Giovanni Guzzi joined the Manchester Camerata in 2010. Ahead of the chamber orchestra’s 2012/13 season, we spoke to him about why music director Gábor Takács-Nagy is like a father to him and some of the highlights of the year
Which concerts are you particularly looking forward to this season?
We’re staring a Mozart Piano Concerto series with really wonderful pianists [Francesco Piemontesi, Ingrid Fliter and Ferenc Rados] that is going to continue throughout the season. And on top of that, I’m going to be directing and playing The Four Seasons – both the four by Vivaldi and the four by Piazzolla. These eight pieces are really close to my heart so it’s a really exciting time for me and the orchestra.
After a summer spent playing with lots of different orchestras – including leading the Budapest Festival Orchestra – and performing at the Verbier Festival, is there a feeling of going back to school now the new season has started?
Well in a way it’s actually quite exciting to go back after having spent the summer doing many different things – you gather experiences and stories that you want to share, musically, with everybody. So it’s enriching going back.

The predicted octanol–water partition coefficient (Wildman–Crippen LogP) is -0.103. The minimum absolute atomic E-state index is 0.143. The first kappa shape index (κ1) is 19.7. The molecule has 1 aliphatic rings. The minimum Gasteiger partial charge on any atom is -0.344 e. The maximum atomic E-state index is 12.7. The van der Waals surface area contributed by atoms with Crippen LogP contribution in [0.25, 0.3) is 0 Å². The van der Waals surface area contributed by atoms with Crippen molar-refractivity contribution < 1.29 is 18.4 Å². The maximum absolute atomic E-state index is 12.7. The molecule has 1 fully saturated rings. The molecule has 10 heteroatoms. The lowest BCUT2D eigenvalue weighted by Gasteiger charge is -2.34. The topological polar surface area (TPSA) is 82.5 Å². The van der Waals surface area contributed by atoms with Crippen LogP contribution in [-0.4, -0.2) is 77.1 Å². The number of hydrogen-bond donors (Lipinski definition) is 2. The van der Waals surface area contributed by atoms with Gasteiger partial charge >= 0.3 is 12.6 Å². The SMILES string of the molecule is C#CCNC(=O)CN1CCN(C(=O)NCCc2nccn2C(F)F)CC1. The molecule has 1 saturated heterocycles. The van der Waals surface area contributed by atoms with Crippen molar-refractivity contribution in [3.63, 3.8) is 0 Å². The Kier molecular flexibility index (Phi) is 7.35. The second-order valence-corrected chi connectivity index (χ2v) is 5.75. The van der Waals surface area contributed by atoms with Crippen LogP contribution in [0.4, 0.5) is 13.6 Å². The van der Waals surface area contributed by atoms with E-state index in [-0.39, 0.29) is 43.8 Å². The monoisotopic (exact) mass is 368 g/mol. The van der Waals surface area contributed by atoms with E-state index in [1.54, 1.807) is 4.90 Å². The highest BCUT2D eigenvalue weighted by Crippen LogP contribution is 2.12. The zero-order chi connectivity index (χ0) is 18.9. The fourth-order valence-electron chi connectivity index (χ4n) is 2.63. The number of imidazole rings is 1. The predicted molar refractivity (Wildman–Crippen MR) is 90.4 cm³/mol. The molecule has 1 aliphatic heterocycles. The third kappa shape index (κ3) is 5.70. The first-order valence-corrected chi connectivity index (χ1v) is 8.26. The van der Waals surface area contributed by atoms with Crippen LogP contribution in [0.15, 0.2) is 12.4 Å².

You’ve been at the Manchester Camerata for two years and Gábor Takács-Nagy has been music director for one year. How has your working relationship developed in that time?
We’ve known each other for six or seven years now. We met a long time before we actually started playing in the Camerata together and for me Gábor is almost like a father, not only musically but also sentimentally. There is a complete sense of trust in everything we do and a huge commitment because we both strongly believe in the future of classical music – and that what is happening in the Manchester Camerata is really special and unique. The orchestra feels like a huge group of friends coming together to make great music.
Your concert this Saturday (13 October) with pianist Francesco Piemontesi includes not only Mozart’s Piano Concerto No. 20 but also Holst’s St Paul’s Suite, Elgar’s Sospiri and Haydn’s Oxford Symphony. Which piece are you most looking forward to performing?
One of the Manchester Camerata’s specialities is diversity. I really admire the orchestra’s chameleon-capacity to adapt to everything we’re doing and really commit to each work. But the work I’m most looking forward to this Saturday is the Piano Concerto. For me, Mozart is the great master and every time we play one of his pieces the orchestra feels very comfortable. Every time we play Mozart with Gábor it feels so fresh and almost like the music was composed yesterday.